The Tomatometer rating – based on the published opinions of hundreds of film and television critics – is a trusted measurement of movie and TV programming quality for millions of moviegoers. It represents the percentage of professional critic reviews that are positive for a given film or television show.
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The Tomatometer is 60% or higher.
The Tomatometer is 59% or lower.
Movies and TV shows are Certified Fresh with a steady Tomatometer of 75% or higher after a set amount of reviews (80 for wide-release movies, 40 for limited-release movies, 20 for TV shows), including 5 reviews from Top Critics.
Percentage of users who rate a movie or TV show positively.
At times it feels like a slightly less expensive Munich, or Homeland in artificial fabrics. Yet the performances are uniformly gritty and the script by Tony Gilroy does a nice job of balancing geopolitical nous with brisk storytelling.
As a personal statement it may belong more to its screenwriter and producer, Tony Gilroy...More shrewdly realistic than the average Hollywood political thriller, Beirut remains open to accusations of self-involvement.
Gilroy paints a nuanced picture of the civil conflict in Lebanon, noting the U.S. and Israeli agendas at work and the inner tensions of the PLO, yet this information serves to clarify and accelerate the action.
It's hardly a stretch for Hamm to play a man who's clever, disenchanted, and charismatically dissolute. But he does it as surely as he ever has, and Pike is more convincing as a Yank than she was a German in 7 Days in Entebbe.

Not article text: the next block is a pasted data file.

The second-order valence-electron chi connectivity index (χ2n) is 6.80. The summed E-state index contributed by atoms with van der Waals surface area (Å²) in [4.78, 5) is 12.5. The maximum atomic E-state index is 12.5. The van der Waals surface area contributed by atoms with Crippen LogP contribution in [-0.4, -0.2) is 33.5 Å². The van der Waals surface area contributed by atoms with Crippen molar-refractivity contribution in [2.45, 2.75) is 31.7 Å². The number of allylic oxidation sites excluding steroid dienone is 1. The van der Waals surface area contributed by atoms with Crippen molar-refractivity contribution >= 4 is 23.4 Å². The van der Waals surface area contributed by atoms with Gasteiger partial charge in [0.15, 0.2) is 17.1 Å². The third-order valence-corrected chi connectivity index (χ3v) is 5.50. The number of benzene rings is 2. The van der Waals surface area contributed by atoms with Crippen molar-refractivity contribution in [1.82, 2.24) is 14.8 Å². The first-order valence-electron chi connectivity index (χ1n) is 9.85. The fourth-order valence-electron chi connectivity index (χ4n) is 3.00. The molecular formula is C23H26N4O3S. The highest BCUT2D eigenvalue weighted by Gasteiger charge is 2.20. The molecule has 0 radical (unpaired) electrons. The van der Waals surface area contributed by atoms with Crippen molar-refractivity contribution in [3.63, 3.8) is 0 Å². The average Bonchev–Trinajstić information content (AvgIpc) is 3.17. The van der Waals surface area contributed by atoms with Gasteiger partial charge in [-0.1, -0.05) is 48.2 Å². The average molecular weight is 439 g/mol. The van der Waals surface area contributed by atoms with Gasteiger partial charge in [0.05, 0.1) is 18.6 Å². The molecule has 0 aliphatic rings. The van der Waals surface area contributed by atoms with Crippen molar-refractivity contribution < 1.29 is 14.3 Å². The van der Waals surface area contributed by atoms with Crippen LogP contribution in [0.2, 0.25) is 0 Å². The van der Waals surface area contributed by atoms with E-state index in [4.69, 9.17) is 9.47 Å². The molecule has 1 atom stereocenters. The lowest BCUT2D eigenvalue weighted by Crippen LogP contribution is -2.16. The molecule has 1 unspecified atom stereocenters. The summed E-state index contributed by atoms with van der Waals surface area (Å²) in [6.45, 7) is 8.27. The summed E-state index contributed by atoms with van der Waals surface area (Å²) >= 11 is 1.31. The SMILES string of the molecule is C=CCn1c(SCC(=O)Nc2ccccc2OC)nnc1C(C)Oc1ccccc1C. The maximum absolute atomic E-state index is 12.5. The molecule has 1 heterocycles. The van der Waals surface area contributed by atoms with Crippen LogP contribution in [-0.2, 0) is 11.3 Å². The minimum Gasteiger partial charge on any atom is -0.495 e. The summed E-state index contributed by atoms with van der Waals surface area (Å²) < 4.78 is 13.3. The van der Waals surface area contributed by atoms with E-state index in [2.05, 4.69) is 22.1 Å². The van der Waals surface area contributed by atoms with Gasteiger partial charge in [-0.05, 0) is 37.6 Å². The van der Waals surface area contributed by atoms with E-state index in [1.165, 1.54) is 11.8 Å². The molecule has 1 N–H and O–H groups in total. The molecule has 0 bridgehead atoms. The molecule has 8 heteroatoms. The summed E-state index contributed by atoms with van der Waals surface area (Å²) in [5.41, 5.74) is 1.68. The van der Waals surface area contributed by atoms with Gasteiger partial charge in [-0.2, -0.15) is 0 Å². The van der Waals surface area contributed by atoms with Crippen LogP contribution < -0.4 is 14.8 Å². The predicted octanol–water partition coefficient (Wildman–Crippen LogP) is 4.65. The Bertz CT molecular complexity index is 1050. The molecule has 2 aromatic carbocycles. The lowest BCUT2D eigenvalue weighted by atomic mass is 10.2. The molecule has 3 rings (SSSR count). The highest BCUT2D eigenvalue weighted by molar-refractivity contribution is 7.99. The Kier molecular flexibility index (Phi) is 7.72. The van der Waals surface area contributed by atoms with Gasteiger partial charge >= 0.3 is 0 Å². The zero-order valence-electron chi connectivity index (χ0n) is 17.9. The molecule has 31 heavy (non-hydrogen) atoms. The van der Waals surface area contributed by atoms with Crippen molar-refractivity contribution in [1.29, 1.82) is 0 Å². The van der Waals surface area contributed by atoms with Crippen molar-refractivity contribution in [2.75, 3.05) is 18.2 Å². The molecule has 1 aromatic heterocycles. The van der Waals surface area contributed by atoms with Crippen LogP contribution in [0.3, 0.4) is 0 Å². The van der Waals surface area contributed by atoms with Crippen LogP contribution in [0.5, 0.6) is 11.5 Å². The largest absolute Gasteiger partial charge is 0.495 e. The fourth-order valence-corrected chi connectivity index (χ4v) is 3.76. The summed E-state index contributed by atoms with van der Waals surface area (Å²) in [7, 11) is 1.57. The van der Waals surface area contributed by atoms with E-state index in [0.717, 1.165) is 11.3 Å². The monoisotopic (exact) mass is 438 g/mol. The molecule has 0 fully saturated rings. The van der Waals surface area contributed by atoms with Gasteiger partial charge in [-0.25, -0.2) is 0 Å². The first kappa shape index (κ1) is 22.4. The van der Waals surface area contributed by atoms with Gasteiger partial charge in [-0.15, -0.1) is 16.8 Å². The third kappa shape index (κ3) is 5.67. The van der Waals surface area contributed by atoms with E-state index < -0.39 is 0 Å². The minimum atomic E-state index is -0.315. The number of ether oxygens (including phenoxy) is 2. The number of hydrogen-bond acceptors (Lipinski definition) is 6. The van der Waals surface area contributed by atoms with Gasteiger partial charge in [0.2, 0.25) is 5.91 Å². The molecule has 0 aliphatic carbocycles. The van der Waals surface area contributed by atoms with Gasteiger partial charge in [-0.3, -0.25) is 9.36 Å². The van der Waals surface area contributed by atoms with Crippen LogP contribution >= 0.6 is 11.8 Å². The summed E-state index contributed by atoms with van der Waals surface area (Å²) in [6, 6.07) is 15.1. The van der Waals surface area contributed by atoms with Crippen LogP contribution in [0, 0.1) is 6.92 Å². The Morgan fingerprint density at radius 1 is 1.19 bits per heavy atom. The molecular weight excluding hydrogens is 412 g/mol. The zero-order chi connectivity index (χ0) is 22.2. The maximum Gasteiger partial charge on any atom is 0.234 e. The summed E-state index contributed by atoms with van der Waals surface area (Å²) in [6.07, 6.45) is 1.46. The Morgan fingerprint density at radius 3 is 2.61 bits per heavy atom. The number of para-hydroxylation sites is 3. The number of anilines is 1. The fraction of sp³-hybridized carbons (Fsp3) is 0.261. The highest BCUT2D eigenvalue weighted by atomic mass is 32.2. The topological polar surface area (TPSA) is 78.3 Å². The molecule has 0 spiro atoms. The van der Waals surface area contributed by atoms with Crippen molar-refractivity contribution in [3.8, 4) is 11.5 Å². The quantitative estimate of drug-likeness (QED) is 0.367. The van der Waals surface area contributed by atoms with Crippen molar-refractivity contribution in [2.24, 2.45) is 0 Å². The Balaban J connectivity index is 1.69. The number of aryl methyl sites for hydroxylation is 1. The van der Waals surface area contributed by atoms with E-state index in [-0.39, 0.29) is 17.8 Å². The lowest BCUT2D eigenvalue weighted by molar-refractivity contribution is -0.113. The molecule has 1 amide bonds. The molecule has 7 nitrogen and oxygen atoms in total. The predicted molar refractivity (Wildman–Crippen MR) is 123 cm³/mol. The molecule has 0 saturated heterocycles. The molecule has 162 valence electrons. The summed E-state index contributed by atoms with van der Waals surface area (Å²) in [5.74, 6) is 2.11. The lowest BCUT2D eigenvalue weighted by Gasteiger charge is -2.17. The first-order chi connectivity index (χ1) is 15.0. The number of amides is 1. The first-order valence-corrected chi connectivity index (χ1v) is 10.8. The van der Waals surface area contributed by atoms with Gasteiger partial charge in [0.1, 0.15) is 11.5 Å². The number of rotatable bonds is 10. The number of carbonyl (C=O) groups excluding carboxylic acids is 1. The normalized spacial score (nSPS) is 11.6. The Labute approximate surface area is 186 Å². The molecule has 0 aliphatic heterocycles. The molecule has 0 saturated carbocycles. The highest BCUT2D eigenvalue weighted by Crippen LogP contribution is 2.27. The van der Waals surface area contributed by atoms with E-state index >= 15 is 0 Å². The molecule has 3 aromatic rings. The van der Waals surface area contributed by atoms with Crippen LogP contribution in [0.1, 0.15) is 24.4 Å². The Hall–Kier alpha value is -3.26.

The plot takes so many twists and is so complicated by labyrinthine international affairs of state that it's easy for the viewer to get lost. You also get the feeling that certain sociopolitical complexities have been ignored or elided.
'Beirut' should have the grace to tell a story at least as good as the native one it eschewed, but instead we're plunged into a murky geopolitical morass peopled with paper-thin characters with little emotional resonance.
Contains all the elements of a fun, snappy, pre-summer jaunt, and yet the film is actively in competition with itself. The tone is grim and honest when it wants to be, but not necessarily when it needs to be.
The pleasure...of Beirut is watching Hamm and his associates encounter the conflicting factions at play, work out what's actually going on, and then find a way to defuse the situation, most likely by getting each involved party what it wants.
The screenwriterly ironies and jaundiced attitude toward international politics at least keep moving-enough to make this efficient, quality hackwork seem like a throwback to an earlier generation of Hollywood thrillers.
The stakes in "Beirut" are high (a high-ranking official has been kidnapped, and everyone seems convinced that he's going to spill all kinds of secrets), but [Jon] Hamm lopes through the process without much conviction.